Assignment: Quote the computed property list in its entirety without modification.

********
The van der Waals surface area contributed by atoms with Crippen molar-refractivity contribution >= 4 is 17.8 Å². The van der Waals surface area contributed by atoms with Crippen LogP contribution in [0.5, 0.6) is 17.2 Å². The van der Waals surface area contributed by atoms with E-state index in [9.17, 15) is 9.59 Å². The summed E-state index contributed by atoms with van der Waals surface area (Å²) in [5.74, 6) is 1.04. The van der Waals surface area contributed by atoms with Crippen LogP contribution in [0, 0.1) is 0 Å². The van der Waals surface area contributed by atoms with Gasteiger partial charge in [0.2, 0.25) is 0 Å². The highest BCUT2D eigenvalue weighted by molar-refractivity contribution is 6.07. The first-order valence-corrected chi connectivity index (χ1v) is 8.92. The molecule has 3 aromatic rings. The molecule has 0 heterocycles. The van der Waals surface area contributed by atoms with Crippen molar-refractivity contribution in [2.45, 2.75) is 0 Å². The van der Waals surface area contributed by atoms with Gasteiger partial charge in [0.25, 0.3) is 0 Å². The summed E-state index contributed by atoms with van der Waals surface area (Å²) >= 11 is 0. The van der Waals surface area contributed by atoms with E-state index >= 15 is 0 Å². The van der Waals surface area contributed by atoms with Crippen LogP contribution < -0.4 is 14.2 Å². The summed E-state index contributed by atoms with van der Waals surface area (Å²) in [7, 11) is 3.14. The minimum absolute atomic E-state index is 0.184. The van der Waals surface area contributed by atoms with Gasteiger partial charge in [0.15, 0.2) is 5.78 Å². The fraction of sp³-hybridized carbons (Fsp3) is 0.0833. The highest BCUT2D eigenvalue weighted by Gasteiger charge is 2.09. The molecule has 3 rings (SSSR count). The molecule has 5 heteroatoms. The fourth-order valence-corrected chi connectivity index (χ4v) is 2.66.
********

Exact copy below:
The van der Waals surface area contributed by atoms with Crippen molar-refractivity contribution >= 4 is 17.8 Å². The van der Waals surface area contributed by atoms with Crippen LogP contribution in [0.5, 0.6) is 17.2 Å². The van der Waals surface area contributed by atoms with E-state index in [9.17, 15) is 9.59 Å². The summed E-state index contributed by atoms with van der Waals surface area (Å²) in [5.74, 6) is 1.04. The van der Waals surface area contributed by atoms with Crippen LogP contribution in [0, 0.1) is 0 Å². The van der Waals surface area contributed by atoms with Gasteiger partial charge in [0.2, 0.25) is 0 Å². The highest BCUT2D eigenvalue weighted by molar-refractivity contribution is 6.07. The first-order valence-corrected chi connectivity index (χ1v) is 8.92. The molecule has 3 aromatic rings. The molecule has 0 heterocycles. The van der Waals surface area contributed by atoms with Crippen molar-refractivity contribution in [2.45, 2.75) is 0 Å². The van der Waals surface area contributed by atoms with Gasteiger partial charge in [0.25, 0.3) is 0 Å². The summed E-state index contributed by atoms with van der Waals surface area (Å²) >= 11 is 0. The van der Waals surface area contributed by atoms with E-state index >= 15 is 0 Å². The van der Waals surface area contributed by atoms with Crippen LogP contribution < -0.4 is 14.2 Å². The summed E-state index contributed by atoms with van der Waals surface area (Å²) in [7, 11) is 3.14. The minimum absolute atomic E-state index is 0.184. The van der Waals surface area contributed by atoms with Gasteiger partial charge in [0.15, 0.2) is 5.78 Å². The fraction of sp³-hybridized carbons (Fsp3) is 0.0833. The highest BCUT2D eigenvalue weighted by Gasteiger charge is 2.09. The molecule has 3 rings (SSSR count). The molecule has 5 heteroatoms. The fourth-order valence-corrected chi connectivity index (χ4v) is 2.66.